The advantage of an engine driven AC as a heat pump would be you could direct the cooling air and exhaust through the evaporator coils to bump the efficiency hugely. Instead of that 30% energy as heat being wasted, it could now be utilized going back to the Home or space.  This would be a massive benefit in very cold temps below about 5 oC as it would allow the unit to operate on a much more efficient curve and prevent Icing problems of the evaporator. As the evaporator is not size specific, One could get a larger Condenser off a domestic unit which would allow better heat transfer still though larger surface area and allow the use of a lower powered fan if that was needed at all.  Exhaust gas and sealing and ducting the Inlet side of the air cooled engine so as to set ap a positive pressure exhausting through the condenser would probably be more than enough.

As said, large commercial AC compressors are nearly all belt driven over a certain capacity and are usually reciprocating Piston types in multi cylinder configurations. Been used for years and give many years of service without leakage which is almost always from the pipes and joints when they do occur.

It really would be best if people did know what they were talking about before they proved their ignorance.
 

Online james_s

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Re: UK Heat Pump/Exchanger Heating.
« Reply #65 on: March 24, 2019, 03:24:58 am »
Car AC systems are notoriously leaky, in every car I've ever owned the AC system was dead by the time I got it and I had to replace some seals and recharge it. If it goes 10 years without leaking out the refrigerant charge you're doing pretty well. That's not to say refrigerant is particularly leaky stuff, but it is a gas at atmospheric conditions, is pressurized in the system and there isn't a whole lot of it in a typical car AC system. You typically have at least half a dozen fittings and a seal on the compressor shaft so there are ample opportunities for leaks to form.

Fully hermetic systems on the other hand very rarely leak at all, I've seen it twice, once in a domestic heat pump where the discharge line from the compressor was contacting a bracket and vibration eventually wore a small hole. The other was a refrigerated air dryer on an industrial compressor where the high side over-pressure switch came apart and dumped the charge.
 
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Online nctnico

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Re: UK Heat Pump/Exchanger Heating.
« Reply #66 on: March 24, 2019, 11:42:47 am »
Car AC systems are notoriously leaky, in every car I've ever owned the AC system was dead by the time I got it and I had to replace some seals and recharge it. If it goes 10 years without leaking out the refrigerant charge you're doing pretty well. That's not to say refrigerant is particularly leaky stuff, but it is a gas at atmospheric conditions, is pressurized in the system and there isn't a whole lot of it in a typical car AC system. You typically have at least half a dozen fittings and a seal on the compressor shaft so there are ample opportunities for leaks to form.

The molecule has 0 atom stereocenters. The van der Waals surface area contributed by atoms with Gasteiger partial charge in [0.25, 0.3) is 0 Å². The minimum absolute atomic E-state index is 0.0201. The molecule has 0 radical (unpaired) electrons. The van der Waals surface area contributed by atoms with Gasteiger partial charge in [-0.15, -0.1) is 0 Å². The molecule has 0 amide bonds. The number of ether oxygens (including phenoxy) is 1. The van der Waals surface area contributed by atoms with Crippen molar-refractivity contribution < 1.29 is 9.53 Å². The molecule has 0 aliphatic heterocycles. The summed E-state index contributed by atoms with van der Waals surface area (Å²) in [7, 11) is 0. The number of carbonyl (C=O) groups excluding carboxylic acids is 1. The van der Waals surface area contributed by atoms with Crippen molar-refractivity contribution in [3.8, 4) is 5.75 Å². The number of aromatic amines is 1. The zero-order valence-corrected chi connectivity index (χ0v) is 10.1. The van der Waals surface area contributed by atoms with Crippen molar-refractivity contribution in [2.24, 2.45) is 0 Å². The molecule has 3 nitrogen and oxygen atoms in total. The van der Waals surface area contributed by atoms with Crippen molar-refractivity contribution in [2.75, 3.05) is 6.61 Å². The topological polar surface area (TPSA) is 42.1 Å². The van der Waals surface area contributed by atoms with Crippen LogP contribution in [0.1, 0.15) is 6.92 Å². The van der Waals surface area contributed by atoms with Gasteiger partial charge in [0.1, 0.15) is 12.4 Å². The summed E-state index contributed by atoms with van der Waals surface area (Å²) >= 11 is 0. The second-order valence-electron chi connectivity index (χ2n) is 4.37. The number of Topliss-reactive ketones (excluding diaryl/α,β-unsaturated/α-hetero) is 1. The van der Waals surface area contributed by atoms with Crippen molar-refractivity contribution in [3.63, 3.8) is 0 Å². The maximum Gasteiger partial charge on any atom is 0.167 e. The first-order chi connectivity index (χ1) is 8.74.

Exactly! On every car I have owned so far the AC needed refilling every 4 to 5 years due to lack of refrigerant (which obviously leaked away somehow).
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Offline george80

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Re: UK Heat Pump/Exchanger Heating.
« Reply #67 on: March 24, 2019, 10:31:34 pm »

Exactly! On every car I have owned so far the AC needed refilling every 4 to 5 years due to lack of refrigerant (which obviously leaked away somehow).

Do you even know what point you are trying to argue here?
 

Offline ahbushnell

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Re: UK Heat Pump/Exchanger Heating.
« Reply #68 on: March 25, 2019, 03:29:14 am »

Exactly! On every car I have owned so far the AC needed refilling every 4 to 5 years due to lack of refrigerant (which obviously leaked away somehow).

Do you even know what point you are trying to argue here?
We have determined that AC systems leak. 
 

Offline george80

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Re: UK Heat Pump/Exchanger Heating.
« Reply #69 on: March 25, 2019, 07:30:19 am »
We have determined that AC systems leak.

But not where from.
The claim was made that Refrigerant leaks from and could not be contained by seals.

That is complete and utter BS. 

Car systems I used as an example leak from a number of places and the seals of the compressor are vary rare ones.  They have many joints and are subject to a LOT of vibration. It has been well known for years that AC compressors should be operated regularly but there will be those that neglect such Maintenance and then use that improper operation to claim that something is faulty.

For those looking for an argument, look up the facts and then come argue, don't think because that's the opinion you have it's fact.

Lots of hermetic systems leak and run out of gas too because it's not the compressor type that is the problem, it's the Joints in the pipe and everything else attached.
 

Offline nimish

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Re: UK Heat Pump/Exchanger Heating.
« Reply #70 on: April 05, 2019, 11:09:27 am »
For example: if you put 1kW of energy into a heat pump with a COP of 2.5 you'll get 2.5kW worth of heat moved using that 1kW of electricity.

Yes and at 30% efficiency at the generation/distribution end that works out as 75% net "efficiency".  Still less efficient than a gas boiler, though not be much.

30% efficiency? CCGTs get 60%. Thermal coal plants are dead and dying due to fixed costs + immense pollution. Coupled with renewable power (90+%, effectively) which gets cheaper over time, it's a no-brainer for anyone who isn't already gas connected to switch.

Distribution losses are ~10%.

Heat pumps, for the UK climate, are the right choice. Gas is a dangerous anachronism.
 

Offline grifftech

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Re: UK Heat Pump/Exchanger Heating.
« Reply #71 on: April 06, 2019, 02:10:49 am »